"The biggest change in walk-ins is that people have switched their foams," says Dennis Parle, national sales manager for Plymouth, Minn.-based CrownTonka Walk-Ins. "They've had to go from R141s to the R22s or R134s for their blowing agents. We [CrownTonka] didn't have to change because we've been on an R22 system from the beginning. We did have to change the mixture to a new generation of R22. We have already completed all our testing, so we're way ahead of the curve on this.

"The R22 that we now have is really a drop in for the R134. The use of R22 is good until 2010 under the Montreal Protocol. When we get to 2010, R134 should be much cheaper than it is today, so we'll all be able to use that. It's available right now, but it's very expensive [because it is only currently available in small supply]."

A big consideration with switching foams is researching the testing and credentials that the manufacturers received before fully adopting the new blowing agents into their products, says Pane. This screening process is particularly problematic when one takes into account all the state and local fire codes. Many local codes require a UL or FM4880 certification. Even products that already have the FM4880 certification need to be re-certified when they change foams. CrownTonka's panels have the FM4880 certification.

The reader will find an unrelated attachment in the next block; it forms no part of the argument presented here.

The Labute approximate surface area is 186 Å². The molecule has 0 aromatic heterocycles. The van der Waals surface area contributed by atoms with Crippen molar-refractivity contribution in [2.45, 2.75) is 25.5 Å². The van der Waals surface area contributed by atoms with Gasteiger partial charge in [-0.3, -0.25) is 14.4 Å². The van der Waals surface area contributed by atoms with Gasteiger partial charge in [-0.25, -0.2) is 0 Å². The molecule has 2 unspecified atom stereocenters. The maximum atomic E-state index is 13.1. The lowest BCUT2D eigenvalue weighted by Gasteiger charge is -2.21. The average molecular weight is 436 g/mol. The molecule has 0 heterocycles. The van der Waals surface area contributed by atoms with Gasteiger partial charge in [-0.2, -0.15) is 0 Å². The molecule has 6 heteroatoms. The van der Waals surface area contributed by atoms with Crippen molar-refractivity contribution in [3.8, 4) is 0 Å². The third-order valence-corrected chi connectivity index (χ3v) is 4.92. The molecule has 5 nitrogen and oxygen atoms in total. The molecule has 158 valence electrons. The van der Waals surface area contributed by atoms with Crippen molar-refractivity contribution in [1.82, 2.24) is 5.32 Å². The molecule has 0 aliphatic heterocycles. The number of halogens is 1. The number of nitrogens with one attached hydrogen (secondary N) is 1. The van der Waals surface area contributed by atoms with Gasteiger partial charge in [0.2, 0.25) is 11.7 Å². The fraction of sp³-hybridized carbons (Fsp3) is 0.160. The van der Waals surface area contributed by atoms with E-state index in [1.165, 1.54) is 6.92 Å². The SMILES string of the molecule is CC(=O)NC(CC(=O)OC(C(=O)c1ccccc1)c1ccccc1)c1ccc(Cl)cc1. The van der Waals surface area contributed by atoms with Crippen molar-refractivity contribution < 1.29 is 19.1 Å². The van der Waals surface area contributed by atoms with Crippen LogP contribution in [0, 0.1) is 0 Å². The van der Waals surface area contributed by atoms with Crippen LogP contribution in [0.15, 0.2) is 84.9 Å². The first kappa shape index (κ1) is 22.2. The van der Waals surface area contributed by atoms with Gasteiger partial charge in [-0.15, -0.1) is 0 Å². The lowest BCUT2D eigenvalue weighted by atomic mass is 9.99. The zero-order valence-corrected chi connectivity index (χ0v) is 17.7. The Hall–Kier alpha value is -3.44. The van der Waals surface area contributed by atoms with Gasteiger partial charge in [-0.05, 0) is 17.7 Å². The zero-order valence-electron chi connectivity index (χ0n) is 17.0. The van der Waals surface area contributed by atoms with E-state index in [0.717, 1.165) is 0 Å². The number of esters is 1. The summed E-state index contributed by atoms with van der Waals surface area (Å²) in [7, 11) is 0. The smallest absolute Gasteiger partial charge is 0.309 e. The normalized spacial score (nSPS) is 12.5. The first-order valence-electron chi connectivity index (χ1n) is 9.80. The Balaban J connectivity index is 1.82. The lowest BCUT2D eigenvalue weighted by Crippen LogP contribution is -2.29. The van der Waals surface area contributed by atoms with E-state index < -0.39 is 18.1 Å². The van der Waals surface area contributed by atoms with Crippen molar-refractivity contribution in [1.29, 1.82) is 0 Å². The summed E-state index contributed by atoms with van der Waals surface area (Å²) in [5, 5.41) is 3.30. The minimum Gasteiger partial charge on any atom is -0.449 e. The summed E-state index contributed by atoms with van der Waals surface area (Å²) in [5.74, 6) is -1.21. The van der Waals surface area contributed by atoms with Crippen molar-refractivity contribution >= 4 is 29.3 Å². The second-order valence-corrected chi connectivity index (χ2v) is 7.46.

"There's two ways to do the tests," says Parle. "There's the core test that the foam people conduct and there's the assembled test. Under the new rulings that are being adopted by states under the International Building Code for foam/plastic, if the manufacturer has the FM4880 certification, the retailer doesn't have to put sprinklers in the walk-in, unless something particularly flammable is being stored there. In the past, anything over 400 square feet had to have sprinklers. So, there's a potential savings for the supermarkets."

Another stumbling block for manufacturers when it comes to changing foams is that they also must redo all the structural tests. The walk-in walls or panels have to be tested again for strength, stress, wind shear, snow loads and other hazards.

Traditionally, CrownTonka has produced wood-framed panels for its walk-ins, which continue to be the core of its business. However, the company has begun producing a high-density rail panel, from which it constructs an all-foam box. Pane says the company is responding to requests from environmentally minded retailers. The new high-density rail panels are more durable than the soft-nosed box with no framing. The new panels are now being produced in all three of CrownTonka's plants.
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Author:Litwak, David
Publication:Grocery Headquarters
Date:Jul 1, 2003